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Hope pops up for young migrants stuck at US border

China Daily | Updated: 2020-12-03 10:12

Gabriela Fajardo teaches a class via Zoom on Nov 20. [ERIC GAY/AP]

MATAMOROS, Mexico-It started out simply: A pop-up school on a sidewalk to teach reading, writing, math and art to Central American children living in a camp of asylum-seekers stuck at the doorstep of the United States.

Like countless schools, the sidewalk school, as it became known, had to go to virtual because of the coronavirus pandemic. Instead of being hampered by the change, though, it has blossomed. The school in Matamoros has hired 20 teachers-all asylum-seekers-to give classes via the Zoom video platform to the children in not only the camp, but also to those in shelters and other accommodation elsewhere in Mexico.

For the switch to distance learning, the teachers and students were kitted out with more than 200 Amazon tablets by The Sidewalk School for Children Asylum Seekers. The organization was founded by Felicia Rangel-Samponaro, who lives across the border in Brownsville, Texas, and has been crossing to help the asylum-seekers by providing them with food and books.

Rangel-Samponaro, 44, said that to buy the tablets, she used her own money and raised funds, including through a GoFundMe campaign. She said she felt obliged to do something for the asylum-seekers because the US government had upended their lives.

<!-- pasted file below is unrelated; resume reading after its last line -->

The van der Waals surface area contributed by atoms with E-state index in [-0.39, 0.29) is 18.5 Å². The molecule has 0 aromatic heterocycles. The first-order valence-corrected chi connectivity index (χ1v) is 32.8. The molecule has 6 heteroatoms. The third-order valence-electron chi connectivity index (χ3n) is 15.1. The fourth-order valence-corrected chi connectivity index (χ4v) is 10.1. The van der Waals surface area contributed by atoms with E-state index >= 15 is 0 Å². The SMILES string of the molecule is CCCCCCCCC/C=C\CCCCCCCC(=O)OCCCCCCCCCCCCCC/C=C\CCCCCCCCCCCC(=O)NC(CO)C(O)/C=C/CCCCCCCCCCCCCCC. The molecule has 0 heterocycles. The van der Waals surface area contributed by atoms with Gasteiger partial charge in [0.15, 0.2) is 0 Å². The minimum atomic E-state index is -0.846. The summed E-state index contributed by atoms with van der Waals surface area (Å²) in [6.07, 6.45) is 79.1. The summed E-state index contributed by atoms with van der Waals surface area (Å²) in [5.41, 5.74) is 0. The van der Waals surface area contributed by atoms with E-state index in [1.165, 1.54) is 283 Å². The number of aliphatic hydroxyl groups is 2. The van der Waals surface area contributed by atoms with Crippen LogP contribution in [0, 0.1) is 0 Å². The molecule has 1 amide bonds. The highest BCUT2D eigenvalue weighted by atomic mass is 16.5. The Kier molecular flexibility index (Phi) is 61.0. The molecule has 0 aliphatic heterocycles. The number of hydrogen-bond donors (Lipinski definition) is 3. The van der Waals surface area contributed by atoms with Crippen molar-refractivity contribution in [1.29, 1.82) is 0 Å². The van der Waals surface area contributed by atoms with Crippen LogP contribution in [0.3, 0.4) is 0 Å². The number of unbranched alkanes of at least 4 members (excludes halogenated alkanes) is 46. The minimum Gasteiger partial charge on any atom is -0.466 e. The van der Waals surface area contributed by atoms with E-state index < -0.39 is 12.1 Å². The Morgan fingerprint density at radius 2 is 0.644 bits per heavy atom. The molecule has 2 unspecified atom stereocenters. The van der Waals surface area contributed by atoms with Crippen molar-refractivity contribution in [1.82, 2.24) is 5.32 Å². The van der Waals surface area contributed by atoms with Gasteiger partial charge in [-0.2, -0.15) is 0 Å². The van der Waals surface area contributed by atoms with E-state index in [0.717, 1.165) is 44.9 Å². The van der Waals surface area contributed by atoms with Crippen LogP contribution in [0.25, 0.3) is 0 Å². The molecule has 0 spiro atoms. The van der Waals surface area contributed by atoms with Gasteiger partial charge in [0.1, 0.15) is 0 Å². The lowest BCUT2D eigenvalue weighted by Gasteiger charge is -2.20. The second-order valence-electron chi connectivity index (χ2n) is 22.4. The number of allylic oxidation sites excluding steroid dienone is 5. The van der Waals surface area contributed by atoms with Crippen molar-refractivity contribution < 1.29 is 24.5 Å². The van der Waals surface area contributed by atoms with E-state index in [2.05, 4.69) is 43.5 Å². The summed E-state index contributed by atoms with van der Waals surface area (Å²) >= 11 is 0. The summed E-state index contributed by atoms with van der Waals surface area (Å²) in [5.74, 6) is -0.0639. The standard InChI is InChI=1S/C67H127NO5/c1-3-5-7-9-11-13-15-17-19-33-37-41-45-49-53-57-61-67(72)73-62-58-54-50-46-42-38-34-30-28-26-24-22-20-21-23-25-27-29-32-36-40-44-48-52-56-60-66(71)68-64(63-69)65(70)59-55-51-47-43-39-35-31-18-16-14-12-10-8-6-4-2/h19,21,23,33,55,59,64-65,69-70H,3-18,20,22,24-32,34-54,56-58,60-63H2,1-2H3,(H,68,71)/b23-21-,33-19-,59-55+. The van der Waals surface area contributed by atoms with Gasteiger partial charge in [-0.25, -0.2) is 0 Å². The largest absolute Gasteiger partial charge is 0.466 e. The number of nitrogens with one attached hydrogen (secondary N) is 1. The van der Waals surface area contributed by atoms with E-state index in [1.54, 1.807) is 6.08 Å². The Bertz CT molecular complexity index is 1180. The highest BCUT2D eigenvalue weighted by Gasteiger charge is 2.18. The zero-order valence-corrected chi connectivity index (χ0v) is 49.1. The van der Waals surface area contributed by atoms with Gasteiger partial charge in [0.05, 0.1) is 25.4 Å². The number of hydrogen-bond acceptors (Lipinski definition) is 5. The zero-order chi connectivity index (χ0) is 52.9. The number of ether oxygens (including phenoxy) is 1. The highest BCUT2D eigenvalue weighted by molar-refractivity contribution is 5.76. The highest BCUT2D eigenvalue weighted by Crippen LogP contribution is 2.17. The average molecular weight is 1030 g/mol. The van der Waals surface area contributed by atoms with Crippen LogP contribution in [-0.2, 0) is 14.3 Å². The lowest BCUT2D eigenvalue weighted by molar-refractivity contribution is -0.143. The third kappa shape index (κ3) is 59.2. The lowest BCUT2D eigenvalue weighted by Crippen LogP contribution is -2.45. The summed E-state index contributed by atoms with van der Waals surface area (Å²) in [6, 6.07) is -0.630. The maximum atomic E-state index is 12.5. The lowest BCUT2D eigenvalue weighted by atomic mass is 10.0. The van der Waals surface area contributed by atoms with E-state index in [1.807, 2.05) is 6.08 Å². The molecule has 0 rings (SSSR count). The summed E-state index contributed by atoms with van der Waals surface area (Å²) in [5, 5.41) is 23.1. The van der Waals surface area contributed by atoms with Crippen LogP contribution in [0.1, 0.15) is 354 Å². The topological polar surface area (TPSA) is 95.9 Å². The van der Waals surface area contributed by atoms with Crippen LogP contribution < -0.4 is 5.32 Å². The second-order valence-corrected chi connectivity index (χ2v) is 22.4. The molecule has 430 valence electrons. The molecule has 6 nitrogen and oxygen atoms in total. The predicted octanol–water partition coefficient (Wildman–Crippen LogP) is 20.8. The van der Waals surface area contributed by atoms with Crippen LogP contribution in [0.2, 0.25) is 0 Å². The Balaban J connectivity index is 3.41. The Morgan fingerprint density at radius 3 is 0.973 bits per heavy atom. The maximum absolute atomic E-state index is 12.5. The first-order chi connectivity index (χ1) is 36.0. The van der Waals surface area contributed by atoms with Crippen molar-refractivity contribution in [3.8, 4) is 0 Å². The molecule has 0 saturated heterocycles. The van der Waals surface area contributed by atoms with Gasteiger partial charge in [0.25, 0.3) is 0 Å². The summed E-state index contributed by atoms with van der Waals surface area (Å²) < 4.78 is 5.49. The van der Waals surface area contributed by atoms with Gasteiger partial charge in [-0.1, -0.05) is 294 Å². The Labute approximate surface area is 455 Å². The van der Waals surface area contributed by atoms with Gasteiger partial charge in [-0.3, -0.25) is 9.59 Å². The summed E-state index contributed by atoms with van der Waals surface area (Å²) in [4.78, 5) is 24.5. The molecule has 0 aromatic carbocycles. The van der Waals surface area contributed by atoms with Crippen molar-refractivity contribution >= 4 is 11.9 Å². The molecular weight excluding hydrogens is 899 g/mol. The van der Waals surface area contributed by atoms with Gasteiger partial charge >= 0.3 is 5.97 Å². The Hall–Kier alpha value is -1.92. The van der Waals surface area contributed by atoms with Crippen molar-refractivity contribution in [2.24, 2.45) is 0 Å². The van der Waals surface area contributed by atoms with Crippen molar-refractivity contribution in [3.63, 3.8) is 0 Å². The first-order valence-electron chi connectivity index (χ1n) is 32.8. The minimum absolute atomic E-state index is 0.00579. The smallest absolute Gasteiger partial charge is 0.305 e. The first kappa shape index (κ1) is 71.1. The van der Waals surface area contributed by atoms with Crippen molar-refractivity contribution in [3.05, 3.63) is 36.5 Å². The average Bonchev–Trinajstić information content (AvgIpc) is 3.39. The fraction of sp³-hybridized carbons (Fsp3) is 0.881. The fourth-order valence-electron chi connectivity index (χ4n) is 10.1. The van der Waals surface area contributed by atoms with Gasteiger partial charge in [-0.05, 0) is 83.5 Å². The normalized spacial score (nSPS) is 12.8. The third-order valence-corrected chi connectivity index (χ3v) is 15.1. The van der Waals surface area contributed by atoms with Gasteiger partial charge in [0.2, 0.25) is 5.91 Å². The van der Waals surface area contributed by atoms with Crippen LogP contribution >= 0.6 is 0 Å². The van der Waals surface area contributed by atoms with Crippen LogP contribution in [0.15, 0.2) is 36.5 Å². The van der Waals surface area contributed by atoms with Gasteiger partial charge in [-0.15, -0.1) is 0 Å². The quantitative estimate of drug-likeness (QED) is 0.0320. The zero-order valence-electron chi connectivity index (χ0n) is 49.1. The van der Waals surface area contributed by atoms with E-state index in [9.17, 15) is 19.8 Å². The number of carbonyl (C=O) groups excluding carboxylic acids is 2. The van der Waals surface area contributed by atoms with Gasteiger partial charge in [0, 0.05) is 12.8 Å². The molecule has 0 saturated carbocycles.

"This is a US problem," she said. "We created this. We're the ones that continue to let this go on."

Mexican shelters

A policy from the administration of US President Donald Trump forced asylum-seekers to wait south of the border as their cases proceed through US courts, leaving thousands of Central American families living in tents or at Mexican shelters.

On a recent Friday morning, Gabriela Fajardo held a Zoom class while sitting on an overturned bucket in a hallway of a small apartment building full of asylum-seekers who have found enough work to be able to afford to move out of the camp in Matamoros. Interacting with her on her screen were several children living in the Mexican border city of Ciudad Juarez, 1,300 kilometers to the west along the Texas border.

"You have to speak in English over there or no one is going to understand you in Spanish except your mother," she said in Spanish to a student named Jeremy, enunciating her words carefully as she leaned into her tablet. "That's why I'm sharing with you the little I know," said the 26-year-old Honduran, who is also stuck in Mexico.

The boy gave an enthusiastic response: "OK, then in English! I have to speak in English," though he was still speaking in Spanish.

Fajardo said: "I was taught in college that the reason to get an education is to be able to educate others. That's what inspires me."

Agencies Via Xinhua

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